Descriptive Writing: Using Adjectives, Similes, and Metaphors

Contributor: Delaine Thomas. Lesson ID: 12307

A simile is like a metaphor but not as descriptive as an adjective. What is a metaphor? Not a field to feed cows but a way to cleverly compare people or things. These descriptive words are like light!



English / Language Arts
learning style
personality style
Grade Level
Intermediate (3-5)
Lesson Type
Skill Sharpener

Lesson Plan - Get It!

Audio: Image - Button Play
Image - Lession Started Image - Button Start

Do you know what a simile is? It's not quite a smile, although the "two peas in a pod" above are smiling like a dog with a new bone!

Have you ever heard the expression, “They are like two peas in a pod?”

Have you ever wondered what that meant? It simply means that the two people who were being referred to as "two peas in a pod" are very close friends. This is another way to write descriptively.

If you missed or would like to review the previous lesson in our Descriptive Writing series, find it in the right-hand sidebar under Related Lessons.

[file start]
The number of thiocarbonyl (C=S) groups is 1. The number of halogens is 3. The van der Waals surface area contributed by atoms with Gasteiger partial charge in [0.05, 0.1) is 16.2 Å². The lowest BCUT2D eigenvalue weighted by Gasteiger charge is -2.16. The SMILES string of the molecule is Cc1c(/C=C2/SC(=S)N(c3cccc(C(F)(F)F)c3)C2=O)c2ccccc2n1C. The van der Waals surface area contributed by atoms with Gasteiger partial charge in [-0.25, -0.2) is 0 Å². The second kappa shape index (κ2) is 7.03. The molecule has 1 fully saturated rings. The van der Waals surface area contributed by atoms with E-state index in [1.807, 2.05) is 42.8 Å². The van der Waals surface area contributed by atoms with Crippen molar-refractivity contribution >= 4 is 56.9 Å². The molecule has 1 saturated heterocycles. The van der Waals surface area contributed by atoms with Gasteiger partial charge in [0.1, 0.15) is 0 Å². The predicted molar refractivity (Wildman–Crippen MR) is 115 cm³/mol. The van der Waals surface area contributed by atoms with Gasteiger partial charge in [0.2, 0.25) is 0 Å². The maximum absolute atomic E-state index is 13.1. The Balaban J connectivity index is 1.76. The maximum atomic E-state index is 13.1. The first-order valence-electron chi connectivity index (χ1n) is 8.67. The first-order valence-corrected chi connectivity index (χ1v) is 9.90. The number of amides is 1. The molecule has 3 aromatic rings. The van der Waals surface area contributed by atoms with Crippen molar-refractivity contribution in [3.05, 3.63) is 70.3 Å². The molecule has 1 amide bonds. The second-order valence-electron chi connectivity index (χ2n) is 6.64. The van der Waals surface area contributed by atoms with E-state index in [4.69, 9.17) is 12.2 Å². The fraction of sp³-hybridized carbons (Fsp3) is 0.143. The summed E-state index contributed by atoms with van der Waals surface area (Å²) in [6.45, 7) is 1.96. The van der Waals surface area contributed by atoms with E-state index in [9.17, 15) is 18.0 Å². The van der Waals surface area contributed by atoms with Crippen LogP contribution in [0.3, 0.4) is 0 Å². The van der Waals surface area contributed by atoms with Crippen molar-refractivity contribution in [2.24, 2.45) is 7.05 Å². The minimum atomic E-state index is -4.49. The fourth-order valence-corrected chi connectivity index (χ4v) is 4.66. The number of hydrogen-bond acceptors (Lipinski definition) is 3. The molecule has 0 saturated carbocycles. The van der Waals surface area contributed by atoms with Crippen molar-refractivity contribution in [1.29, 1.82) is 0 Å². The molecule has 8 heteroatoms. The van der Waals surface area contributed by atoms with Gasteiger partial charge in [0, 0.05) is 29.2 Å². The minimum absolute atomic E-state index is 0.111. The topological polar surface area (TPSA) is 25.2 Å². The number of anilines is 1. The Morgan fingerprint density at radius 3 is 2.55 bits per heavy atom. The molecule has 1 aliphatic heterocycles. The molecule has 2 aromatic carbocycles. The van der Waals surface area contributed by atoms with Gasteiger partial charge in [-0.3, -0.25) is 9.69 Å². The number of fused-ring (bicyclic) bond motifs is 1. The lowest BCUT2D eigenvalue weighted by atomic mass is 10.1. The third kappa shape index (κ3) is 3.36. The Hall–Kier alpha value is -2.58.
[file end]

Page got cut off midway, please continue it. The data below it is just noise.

When you are writing a descriptive paragraph or essay, you can use similes and metaphors to compare two or more people or things.

A simile is a comparison of two unlike people or things using the words "like" and "as." So, in the statement, “They are like two peas in a pod,” the word "like" is used to compare how close the friendship is.

A metaphor compares two nouns or pronouns without using the words "like" and "as." “His voice was music to my ears.” This sentence compares "his voice" to "music."

Take out a piece of paper and pencil as you watch this video on similes and metaphors, "Similes and Metaphors" by the Bazillions. Pay close attention to the differences between the two, and write down examples of each on your paper:

Image - Video


We also use adjectives to describe nouns or pronouns. Adjectives tell us:

  • what kind.
  • how much.
  • how many.
  • which one.

In the sentence, “The green hat was enormous!” the word green tells what kind of hat it is.

An example of how much would be, “We walked down the narrow path.” The word "narrow" tells how wide the path is.

An example of which one would be, "This cup is my favorite." The word "This" is selecting a particular cup.

Can you think of an example for how many? Tell your teacher or parent your example.

One example is, "There are seven eggs in the nest."

Using descriptive words in your writing helps your reader to picture people, places, and thoughts.

Continue to the Got It? section to practice finding adjectives, similes, and metaphors.

Image - Button Next